HoopSwagg isn’t just a little project on the side for this teenager. In four years, Agranoff has grown his idea to make custom-design athletic socks into a profitable online-only business with annual sales of more than $1 million.

Agranoff’s lightbulb moment came in 2013 at a high-school basketball game, where he noticed most kids were wearing the same plain Nike athletic socks. If these simple socks started such a craze, he wondered: What would happen if he kicked things up a notch and printed custom designs on them?

brennan agranoff
Brennan Agranoff, founder and CEO of custom socks startup HoopSwagg.

Fast forward four years, and HoopSwagg now offers more than 200 original designs created by Agranoff himself: a mix of goofy (a melting ice cream cone), funky (a spoof of the infamous Portland International Airport carpet) and tongue-in-cheek (“goat farm,” a family inside joke scattered with photos of the real animals on the family’s property). Agranoff also wants to allow customers to create their own designs in the future.

The company is now shipping 70 to 100 orders a day, with each pair of socks priced at $14.99. And this week, HoopSwagg announced its first acquisition: It bought competitor, which will add over 300 designs to the portfolio and help expand HoopSwagg’s customer base.

brennan boxes
HoopSwagg ships its custom socks to customers nationwide.

But HoopSwagg started small. After Agranoff’s initial idea at the school basketball game, he spent six months researching logistics like machinery and technology needed for custom digital printing on fabric.

He then made the case to two potential investors: his parents. “They thought the concept was a little out there,” Agranoff said. But he was persistent and ultimately received a $3,000 loan.

In true startup fashion, HoopSwagg launched in the family garage in Sherwood, Oregon, just outside of Portland. Agranoff set up the design printing and heat presser machines with his family’s help. He enlisted his parents to buy “as many white athletic socks as they could get from Dick’s Sporting Goods.”

Hoopswagg’s first year was slow. But momentum grew quickly after the socks — which Agranoff said are “for everyone from 6-year-olds to 80-year-olds” — took off on social media.

Agranoff leveraged his own social network and targeted a group of social influencers to help spread the word. In particular, the sock design inspired by the Portland airport’s former teal-and-geometric-shape pattern went viral, bringing more attention to the brand.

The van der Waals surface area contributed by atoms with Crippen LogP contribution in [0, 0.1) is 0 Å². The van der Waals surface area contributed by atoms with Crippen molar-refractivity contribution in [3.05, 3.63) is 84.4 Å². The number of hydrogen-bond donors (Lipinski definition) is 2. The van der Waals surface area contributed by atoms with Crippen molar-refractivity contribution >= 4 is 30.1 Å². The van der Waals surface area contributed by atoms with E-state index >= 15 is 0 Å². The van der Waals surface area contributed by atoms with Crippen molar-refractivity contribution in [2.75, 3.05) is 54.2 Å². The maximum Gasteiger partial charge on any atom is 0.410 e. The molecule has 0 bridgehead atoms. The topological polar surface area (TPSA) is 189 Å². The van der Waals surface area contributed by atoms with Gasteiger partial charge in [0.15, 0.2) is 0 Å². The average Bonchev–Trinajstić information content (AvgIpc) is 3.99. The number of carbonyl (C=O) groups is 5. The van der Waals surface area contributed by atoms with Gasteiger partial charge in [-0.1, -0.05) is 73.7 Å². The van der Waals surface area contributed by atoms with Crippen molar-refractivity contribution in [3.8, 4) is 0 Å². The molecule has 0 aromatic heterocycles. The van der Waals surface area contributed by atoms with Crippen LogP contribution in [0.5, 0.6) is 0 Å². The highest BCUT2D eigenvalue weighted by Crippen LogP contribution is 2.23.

As sales soared, the company quickly outgrew the garage. The Agranoff family built a 1,500-square-foot building on their property to accommodate production, warehousing and shipping.

Brennan warehouse
Agranoff in his new 1,500 square feet warehouse on the family’s property.

His mother joined the business full-time, and Agranoff also has 17 other part-time employees. But self-sufficiency is key to his success, he said. Agranoff also taught himself to code, so he could better set up and manage his business’ website, and how to use graphic design tools to develop the designs. He remains the company’s only graphic designer, though he is colorblind.

For now, the socks are primarily sold through HoopSwagg’s website and via Amazon (AMZN, Tech30), eBay (EBAY) and Etsy. The next three years are pivotal for HoopSwagg, said Agranoff, who wants the brand to be in retail stores,” said Agranoff. He’s also expanding customization to other products like shoelaces, arm sleeves and ties.

Meanwhile, Agranoff is set to graduate high school six months early. While college is in the plan at some point, he’s slated to focus on HoopSwagg full-time after high school graduation. He currently spends about six hours per day on the business, after putting in a day of school and finishing his homework.

While Agranoff has never taken a business class, he learned a lot by buying items at garage sales and selling them on eBay — a pursuit he began when he was eight.

“So really, I’ve been learning how to do this for a while,” said Agranoff. “Especially today, with all the information available on the internet, you can’t be too young to learn how to be an entrepreneur.”

source: CNNMoney